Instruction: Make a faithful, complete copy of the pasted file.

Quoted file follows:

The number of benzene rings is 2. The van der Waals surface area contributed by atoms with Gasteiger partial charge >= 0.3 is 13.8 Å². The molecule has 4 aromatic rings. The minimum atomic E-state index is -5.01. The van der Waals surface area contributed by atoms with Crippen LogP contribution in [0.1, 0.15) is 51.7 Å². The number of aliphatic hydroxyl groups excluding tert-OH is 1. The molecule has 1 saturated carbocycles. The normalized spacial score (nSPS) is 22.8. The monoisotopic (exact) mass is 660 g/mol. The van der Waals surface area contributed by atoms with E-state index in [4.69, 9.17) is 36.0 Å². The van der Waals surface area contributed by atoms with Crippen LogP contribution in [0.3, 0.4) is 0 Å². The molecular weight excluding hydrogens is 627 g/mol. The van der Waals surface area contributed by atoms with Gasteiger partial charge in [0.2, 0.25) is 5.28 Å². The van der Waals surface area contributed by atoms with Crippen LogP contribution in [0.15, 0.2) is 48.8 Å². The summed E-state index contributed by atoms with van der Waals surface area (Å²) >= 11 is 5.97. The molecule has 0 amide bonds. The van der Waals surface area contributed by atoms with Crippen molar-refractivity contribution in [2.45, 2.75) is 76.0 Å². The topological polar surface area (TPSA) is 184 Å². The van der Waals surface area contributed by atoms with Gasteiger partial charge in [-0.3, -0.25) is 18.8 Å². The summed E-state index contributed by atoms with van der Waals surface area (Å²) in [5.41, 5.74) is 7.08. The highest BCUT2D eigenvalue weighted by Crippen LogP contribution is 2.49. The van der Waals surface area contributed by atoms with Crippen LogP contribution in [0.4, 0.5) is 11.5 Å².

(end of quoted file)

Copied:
The number of benzene rings is 2. The van der Waals surface area contributed by atoms with Gasteiger partial charge >= 0.3 is 13.8 Å². The molecule has 4 aromatic rings. The minimum atomic E-state index is -5.01. The van der Waals surface area contributed by atoms with Crippen LogP contribution in [0.1, 0.15) is 51.7 Å². The number of aliphatic hydroxyl groups excluding tert-OH is 1. The molecule has 1 saturated carbocycles. The normalized spacial score (nSPS) is 22.8. The monoisotopic (exact) mass is 660 g/mol. The van der Waals surface area contributed by atoms with E-state index in [4.69, 9.17) is 36.0 Å². The van der Waals surface area contributed by atoms with Crippen LogP contribution in [0.3, 0.4) is 0 Å². The molecular weight excluding hydrogens is 627 g/mol. The van der Waals surface area contributed by atoms with Gasteiger partial charge in [0.2, 0.25) is 5.28 Å². The van der Waals surface area contributed by atoms with Crippen LogP contribution in [0.15, 0.2) is 48.8 Å². The summed E-state index contributed by atoms with van der Waals surface area (Å²) >= 11 is 5.97. The molecule has 0 amide bonds. The van der Waals surface area contributed by atoms with Crippen molar-refractivity contribution in [2.45, 2.75) is 76.0 Å². The topological polar surface area (TPSA) is 184 Å². The van der Waals surface area contributed by atoms with Gasteiger partial charge in [-0.3, -0.25) is 18.8 Å². The summed E-state index contributed by atoms with van der Waals surface area (Å²) in [5.41, 5.74) is 7.08. The highest BCUT2D eigenvalue weighted by Crippen LogP contribution is 2.49. The van der Waals surface area contributed by atoms with Crippen LogP contribution in [0.4, 0.5) is 11.5 Å².